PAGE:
The Eric Black piece in MinnPost about the hotfooting of Cheney and his advisers over Sy Hersh’s “assassin squad” accusations is just excellent. This is just one example of the work that non-profit papers can afford to do, and the unorthodox ways in which they are willing to allow their reporters to put stories together. And according to MinnPost editor Joel Kramer, readers are very interested in their local reporters’ take on national news. No wonder.
From Dunstan McNichol in The New Republic via Allen Mutter at Newsosaur.
Nieman Journalism Lab has two inspiring and instructive pieces from Joel Kramer of and Margaret Wolf Freivogel of the St. Lous Beacon. They, along with Scott Lewis, Buzz Woolley and the team at VoiceofSandiego –and Paul Steiger, Dick Tofel and their team at ProPublica–form what I see as the vanguard of the non-taxable journalism movement. All of these folk are doing stunning work with stunningly little resource. I was especially inspired my Margaret:
Having spent 34 years working in print, I know that much newsroom effort is geared toward playing up stories that will appeal to “everyone” — an elusive concept that often results in lowest common denominator coverage of little interest to anyone. Digital stories, we’re learning, get traction when they’re very interesting to some group of people — usually those who are knowledgeable about the issue and eager to learn more. By digging deeply on questions that matter, we can construct a path to understanding complicated issues, and anyone’s access to this path is just a mouse click away.
But what struck me most bluntly in reading both pieces is the importance of experimentation. Both MinnPost and Beacon found out that many of their ingoing assumptions about what would drive traffic were wrong. A grander discussion is whether traffic is actually the objective function–as opposed to interjecting substantive investigative reporting into the stream of public dialog. But God bless both organizations–and both CEOs–for making such a discussion possible.
I was very taken by this short note from Arnon Miskin from media bankers Mitchell Madison. Why won’t newspapers work online? Well, arithmetic, for one:
The newspaper companies have created enormous traffic to their local websites. This week they announced that over half of American web users use newspaper web sites, and that they produce over 3 billion monthly page views. Unfortunately that’s not nearly enough. Even if they were able to sell advertising at slightly over $10 per thousand–a very high average–they would generate only $450 million per year–or about 10% of the cost of running America’s newsrooms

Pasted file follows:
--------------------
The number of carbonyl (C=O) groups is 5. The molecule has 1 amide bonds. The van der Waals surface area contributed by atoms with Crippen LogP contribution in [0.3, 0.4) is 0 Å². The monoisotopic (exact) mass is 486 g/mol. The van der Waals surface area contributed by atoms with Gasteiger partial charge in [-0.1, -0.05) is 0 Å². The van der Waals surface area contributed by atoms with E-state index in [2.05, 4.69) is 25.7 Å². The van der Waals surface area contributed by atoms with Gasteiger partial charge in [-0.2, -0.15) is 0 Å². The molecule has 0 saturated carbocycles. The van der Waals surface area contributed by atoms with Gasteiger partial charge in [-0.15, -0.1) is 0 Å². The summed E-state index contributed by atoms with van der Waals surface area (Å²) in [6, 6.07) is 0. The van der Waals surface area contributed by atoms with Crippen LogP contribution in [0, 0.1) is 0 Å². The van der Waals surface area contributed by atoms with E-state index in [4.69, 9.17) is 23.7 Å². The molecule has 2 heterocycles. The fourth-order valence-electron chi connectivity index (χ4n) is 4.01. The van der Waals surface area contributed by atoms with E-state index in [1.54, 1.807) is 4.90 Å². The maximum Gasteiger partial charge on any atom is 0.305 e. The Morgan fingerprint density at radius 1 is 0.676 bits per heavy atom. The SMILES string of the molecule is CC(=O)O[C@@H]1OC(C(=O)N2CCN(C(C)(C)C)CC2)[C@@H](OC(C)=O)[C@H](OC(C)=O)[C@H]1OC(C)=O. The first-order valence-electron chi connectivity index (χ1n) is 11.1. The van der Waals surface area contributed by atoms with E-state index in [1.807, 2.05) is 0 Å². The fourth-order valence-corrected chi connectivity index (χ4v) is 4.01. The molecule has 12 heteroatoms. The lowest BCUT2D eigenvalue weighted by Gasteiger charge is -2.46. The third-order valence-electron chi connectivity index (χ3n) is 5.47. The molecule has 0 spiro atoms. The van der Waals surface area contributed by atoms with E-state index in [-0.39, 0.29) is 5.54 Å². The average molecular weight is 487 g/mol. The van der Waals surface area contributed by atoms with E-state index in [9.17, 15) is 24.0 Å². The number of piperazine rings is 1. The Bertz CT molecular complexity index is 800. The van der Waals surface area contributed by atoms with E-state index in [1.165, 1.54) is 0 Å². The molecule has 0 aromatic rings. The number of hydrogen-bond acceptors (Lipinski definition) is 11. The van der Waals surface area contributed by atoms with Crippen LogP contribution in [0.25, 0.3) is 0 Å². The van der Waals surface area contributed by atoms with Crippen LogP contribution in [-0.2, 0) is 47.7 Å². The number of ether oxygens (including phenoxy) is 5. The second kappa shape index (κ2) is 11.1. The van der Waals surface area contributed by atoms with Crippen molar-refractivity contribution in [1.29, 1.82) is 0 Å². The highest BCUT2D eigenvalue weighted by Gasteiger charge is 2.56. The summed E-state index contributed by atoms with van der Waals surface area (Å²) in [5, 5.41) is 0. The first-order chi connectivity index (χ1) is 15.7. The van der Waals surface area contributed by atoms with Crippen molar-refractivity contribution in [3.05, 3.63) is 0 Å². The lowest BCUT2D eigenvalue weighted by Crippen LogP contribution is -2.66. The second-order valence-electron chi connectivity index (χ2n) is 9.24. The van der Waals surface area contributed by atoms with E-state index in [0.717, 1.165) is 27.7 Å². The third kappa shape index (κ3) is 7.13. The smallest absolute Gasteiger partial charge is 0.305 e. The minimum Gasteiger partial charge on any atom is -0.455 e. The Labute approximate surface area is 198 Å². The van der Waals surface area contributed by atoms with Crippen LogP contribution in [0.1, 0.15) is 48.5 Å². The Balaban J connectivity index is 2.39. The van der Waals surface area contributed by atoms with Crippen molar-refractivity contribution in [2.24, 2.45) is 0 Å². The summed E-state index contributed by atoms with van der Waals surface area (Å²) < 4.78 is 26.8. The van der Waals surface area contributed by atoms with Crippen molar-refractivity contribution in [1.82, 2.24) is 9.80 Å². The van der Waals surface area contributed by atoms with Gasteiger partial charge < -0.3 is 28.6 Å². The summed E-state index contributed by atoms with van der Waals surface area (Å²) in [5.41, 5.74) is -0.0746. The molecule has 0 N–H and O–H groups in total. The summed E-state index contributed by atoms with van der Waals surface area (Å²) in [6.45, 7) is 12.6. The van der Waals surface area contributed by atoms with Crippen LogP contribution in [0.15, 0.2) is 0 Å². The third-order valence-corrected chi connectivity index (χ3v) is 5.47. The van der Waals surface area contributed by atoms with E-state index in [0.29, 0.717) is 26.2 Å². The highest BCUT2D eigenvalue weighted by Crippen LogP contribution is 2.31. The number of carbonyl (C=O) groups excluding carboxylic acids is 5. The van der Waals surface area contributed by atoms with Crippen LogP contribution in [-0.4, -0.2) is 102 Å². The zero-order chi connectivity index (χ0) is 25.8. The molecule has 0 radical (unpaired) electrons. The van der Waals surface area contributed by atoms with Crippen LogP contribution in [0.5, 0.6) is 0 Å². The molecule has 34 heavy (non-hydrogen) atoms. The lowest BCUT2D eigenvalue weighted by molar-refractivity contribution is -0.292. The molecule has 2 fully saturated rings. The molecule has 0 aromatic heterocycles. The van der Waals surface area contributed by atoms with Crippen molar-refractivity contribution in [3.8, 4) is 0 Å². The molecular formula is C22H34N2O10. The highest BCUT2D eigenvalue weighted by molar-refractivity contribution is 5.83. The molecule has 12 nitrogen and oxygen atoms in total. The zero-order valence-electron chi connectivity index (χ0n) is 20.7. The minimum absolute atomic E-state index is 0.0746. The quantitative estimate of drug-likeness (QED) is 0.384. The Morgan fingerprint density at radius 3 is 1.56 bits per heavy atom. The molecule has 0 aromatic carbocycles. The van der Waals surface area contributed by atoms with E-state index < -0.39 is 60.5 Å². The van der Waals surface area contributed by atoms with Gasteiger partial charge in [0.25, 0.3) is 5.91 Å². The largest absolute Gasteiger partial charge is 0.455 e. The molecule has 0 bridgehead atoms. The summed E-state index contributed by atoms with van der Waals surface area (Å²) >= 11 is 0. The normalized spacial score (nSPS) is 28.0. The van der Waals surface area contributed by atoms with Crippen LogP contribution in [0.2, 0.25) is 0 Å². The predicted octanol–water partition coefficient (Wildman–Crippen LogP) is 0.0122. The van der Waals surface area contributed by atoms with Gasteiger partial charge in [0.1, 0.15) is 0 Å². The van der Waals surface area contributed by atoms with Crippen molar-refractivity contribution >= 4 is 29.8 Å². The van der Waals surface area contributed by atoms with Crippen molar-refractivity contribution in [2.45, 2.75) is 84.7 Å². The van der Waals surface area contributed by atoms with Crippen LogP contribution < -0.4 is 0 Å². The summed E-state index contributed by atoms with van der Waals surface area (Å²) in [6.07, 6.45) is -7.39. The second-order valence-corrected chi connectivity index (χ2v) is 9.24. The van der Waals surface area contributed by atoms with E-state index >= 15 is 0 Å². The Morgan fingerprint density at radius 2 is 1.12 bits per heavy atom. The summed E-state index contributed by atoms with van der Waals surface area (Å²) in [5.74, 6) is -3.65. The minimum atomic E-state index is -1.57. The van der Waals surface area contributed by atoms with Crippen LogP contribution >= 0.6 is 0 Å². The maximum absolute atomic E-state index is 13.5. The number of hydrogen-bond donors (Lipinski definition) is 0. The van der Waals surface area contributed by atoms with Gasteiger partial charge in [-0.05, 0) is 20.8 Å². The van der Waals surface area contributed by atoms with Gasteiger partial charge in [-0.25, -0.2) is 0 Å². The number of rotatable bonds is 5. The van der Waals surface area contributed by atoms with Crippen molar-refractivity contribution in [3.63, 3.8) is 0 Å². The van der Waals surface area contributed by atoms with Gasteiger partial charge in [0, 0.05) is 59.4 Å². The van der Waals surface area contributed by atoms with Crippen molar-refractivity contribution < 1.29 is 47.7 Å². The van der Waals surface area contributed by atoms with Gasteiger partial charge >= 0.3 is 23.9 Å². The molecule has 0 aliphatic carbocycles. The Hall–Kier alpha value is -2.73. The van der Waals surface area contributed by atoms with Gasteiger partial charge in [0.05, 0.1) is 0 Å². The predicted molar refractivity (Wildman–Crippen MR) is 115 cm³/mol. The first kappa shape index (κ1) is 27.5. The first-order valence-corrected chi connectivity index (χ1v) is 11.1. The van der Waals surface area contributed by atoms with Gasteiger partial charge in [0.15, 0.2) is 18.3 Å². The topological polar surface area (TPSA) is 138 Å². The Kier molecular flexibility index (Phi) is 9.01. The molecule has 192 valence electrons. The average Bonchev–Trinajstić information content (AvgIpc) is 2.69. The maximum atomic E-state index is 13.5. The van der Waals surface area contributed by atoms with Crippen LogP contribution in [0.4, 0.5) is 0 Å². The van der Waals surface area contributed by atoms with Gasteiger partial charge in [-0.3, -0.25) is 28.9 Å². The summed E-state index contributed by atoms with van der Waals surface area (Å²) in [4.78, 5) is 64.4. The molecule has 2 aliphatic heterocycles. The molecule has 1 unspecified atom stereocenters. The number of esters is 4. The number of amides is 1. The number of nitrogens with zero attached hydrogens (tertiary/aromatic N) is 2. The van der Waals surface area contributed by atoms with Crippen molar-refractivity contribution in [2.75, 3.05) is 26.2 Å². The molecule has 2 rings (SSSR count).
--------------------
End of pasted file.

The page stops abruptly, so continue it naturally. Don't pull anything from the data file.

Sure, the newsrooms report bigger numbers for the digital revenue, but that’s the result of wrapping such ad content around their offline classified sales.
Another thoughtful and more micro analysis is undertaken by Alan Mutter here on the chances for SeattlePI.com.
If 2008 was the annus horibilis for newspaper journalism in the U.S., then Q1:09 will go down as quartus catastrophus. Well, it probably won’t, but you get the picture. Newspaper bankruptcies, closings, delivery stoppages: this week’s announcements of 30% newsroom cuts at Hearst papers in Houston and Atlanta –alarming events in themselves–registered nary a ripple in the meta media.
Apropos of the moment, the debate over the future of journalism has been breathtakingly brisk and nearly untrackable. Fortunately, to our aid comes NYU wise man Jay Rosen, with his “Flying Seminar in the Future of News.” With characteristic humility, Rosen lays confesses what we’re all grappling with:
I don’t know what will replace the newspaper journalism we have relied on. It’s a terrible loss for the public when people who bought the public service dream lose their jobs providing that service, and realizing that dream. I do not look forward to explaining to my students the contractions in the job market and why they’re likely to continue for the near term. It feels grim to have to say: “There is no business model in news right now. We’re between systems.
Rosen lays out a dozen articles and posts in the last month alone that form a framework for thinking about this important and messy set of topics. The first five are absolutely must reads if this stuff really interests you; I might quibble with some of the selections below that but so little as not to bother.
I would, however, recommend some additions that didn’t make Jay’s one-month cutoff.